three-pointer. You're more than twice as
likely to make a free throw. But that's not what you asked. You asked what about 3
free throws in a row. And so what we'll do is
we'll do an analysis very similar to the last
time when we asked about 10 free throws in a row. So let's think about
the first free throw. So free throw number one. If we imagined a
gazillion-- a billion-- a gazillion's not a real number. If we imagined a billion LeBron
Jameses, identical LeBron Jameses all taking
that first free throw, we would expect, on
average, that 75% would make that
first free throw. So 75% is 3/4. So 75% would make
that first free throw. And 25%, we would
expect, on average-- wouldn't always be the case, but
this is what we would expect. 25% would miss that
first free throw. Now, let's go to the second free
throw, free throw number two. And we only care about
the LeBron Jameses that keep making
their free throws. So let's think about of the
75% that made that first one. Some of the 25% might make
that second one and then maybe even the third one. But let's just think about the
ones that made the first one. Of the ones that
made the first one, we would expect 75% of them
to make the second one. So 75% of the 75%,
that's 1/2 of the 75%. That's about 75%
of the 75% would make that second free throw
and the first free throw. So now we have-- this is
going to be 75% times 75%. And, of course, there's
other combinations out here where someone's
missed at least one of the free throws. Now, let's go to the third free
throw, free throw number three. What percentage of these
LeBron Jameses right here will make the
third free throw? Well 75% of these will
make the third free throw. So 75% of this number. So let me just draw it visually. That's 1/2. That's about 75% of that number. They will make the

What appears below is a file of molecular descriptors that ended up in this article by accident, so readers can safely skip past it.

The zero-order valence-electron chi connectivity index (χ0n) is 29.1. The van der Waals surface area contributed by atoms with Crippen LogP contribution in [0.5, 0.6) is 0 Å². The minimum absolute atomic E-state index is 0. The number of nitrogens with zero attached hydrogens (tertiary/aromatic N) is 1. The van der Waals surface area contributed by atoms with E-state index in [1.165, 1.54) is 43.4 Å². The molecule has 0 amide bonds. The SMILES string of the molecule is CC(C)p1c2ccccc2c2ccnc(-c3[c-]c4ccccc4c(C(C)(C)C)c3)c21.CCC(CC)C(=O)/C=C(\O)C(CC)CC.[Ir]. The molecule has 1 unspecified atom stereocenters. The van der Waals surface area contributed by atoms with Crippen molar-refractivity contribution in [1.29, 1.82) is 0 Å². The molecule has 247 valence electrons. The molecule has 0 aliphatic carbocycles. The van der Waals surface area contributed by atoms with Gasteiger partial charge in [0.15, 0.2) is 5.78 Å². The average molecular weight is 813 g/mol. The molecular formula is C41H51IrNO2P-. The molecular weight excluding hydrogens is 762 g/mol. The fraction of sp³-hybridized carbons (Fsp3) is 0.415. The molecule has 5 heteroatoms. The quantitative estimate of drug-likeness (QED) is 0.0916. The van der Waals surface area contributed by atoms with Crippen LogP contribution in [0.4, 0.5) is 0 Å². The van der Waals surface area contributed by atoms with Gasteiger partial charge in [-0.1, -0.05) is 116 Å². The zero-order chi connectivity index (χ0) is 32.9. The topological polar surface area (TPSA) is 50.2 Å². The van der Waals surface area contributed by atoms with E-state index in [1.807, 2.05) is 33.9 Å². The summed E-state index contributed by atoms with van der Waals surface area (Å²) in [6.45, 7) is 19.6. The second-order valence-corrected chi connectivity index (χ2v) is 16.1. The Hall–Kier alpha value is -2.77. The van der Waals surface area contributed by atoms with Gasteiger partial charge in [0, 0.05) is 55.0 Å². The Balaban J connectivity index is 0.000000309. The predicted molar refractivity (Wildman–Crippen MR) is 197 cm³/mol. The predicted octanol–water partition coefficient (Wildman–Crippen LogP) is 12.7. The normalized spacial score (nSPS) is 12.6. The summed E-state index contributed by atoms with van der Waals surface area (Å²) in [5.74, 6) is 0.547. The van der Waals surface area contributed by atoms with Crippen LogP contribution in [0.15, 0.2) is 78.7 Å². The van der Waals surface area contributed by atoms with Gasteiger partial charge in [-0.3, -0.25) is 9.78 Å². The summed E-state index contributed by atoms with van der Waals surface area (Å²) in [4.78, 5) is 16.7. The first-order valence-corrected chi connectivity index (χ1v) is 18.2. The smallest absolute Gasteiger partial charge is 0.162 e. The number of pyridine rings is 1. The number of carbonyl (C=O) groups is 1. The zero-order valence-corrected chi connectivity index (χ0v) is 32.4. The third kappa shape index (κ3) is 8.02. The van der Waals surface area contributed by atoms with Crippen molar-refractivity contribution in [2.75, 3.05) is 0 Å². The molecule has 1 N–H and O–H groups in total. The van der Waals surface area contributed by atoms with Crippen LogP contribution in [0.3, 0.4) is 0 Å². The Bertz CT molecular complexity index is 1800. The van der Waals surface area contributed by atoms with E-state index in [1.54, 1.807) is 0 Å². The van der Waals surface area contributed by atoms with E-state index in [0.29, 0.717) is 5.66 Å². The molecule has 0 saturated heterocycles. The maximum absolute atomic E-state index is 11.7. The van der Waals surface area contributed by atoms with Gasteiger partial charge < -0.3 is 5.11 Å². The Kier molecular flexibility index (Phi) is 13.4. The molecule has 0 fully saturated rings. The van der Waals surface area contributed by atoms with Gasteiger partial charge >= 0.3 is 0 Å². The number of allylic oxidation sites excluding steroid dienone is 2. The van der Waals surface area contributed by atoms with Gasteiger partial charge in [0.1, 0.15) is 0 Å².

third one, as well. And so this is 75% of this
number, which is 75% of 75%. This is how many LeBron
Jameses are going to make all 3 of the free throws. And, once again,
we can write this as-- we could either
multiply it out or we can just write this as
75% to the third power, which is the same thing as 75%
literally means 75 per 100. Same thing as 75 over 100
to the third power, which is the same thing as
0.75 to the third power. And so let's calculate it. Get the calculator out. And actually, let me show
you we get the same result. We can write 0.75 times
0.75-- and on this calculator, that little snowflake
looking thing, it means multiplication--
times 0.75. And then we get 0.42. I'll round to the
nearest hundredths. And that's the
same thing we would get if we got 0.75
to the third power. Once again, 0.42. So let me write that. So this gets us to
approximately 0.42, which is the same thing as 42%. So your probability of
making 3 free throws in a row is 42%, which is still higher
than making 1 three-pointer. So I'll leave you there,
but I want the people who are watching this video to
think about what would happen if the numbers were different? Or maybe look up some NBA
players, or maybe some college players, and figure out
and compare the probability of making 3 free throws
to a three-pointer, and see if you can
find any players where their probability of
making a three-pointer is actually higher than
making 3 free throws in a row.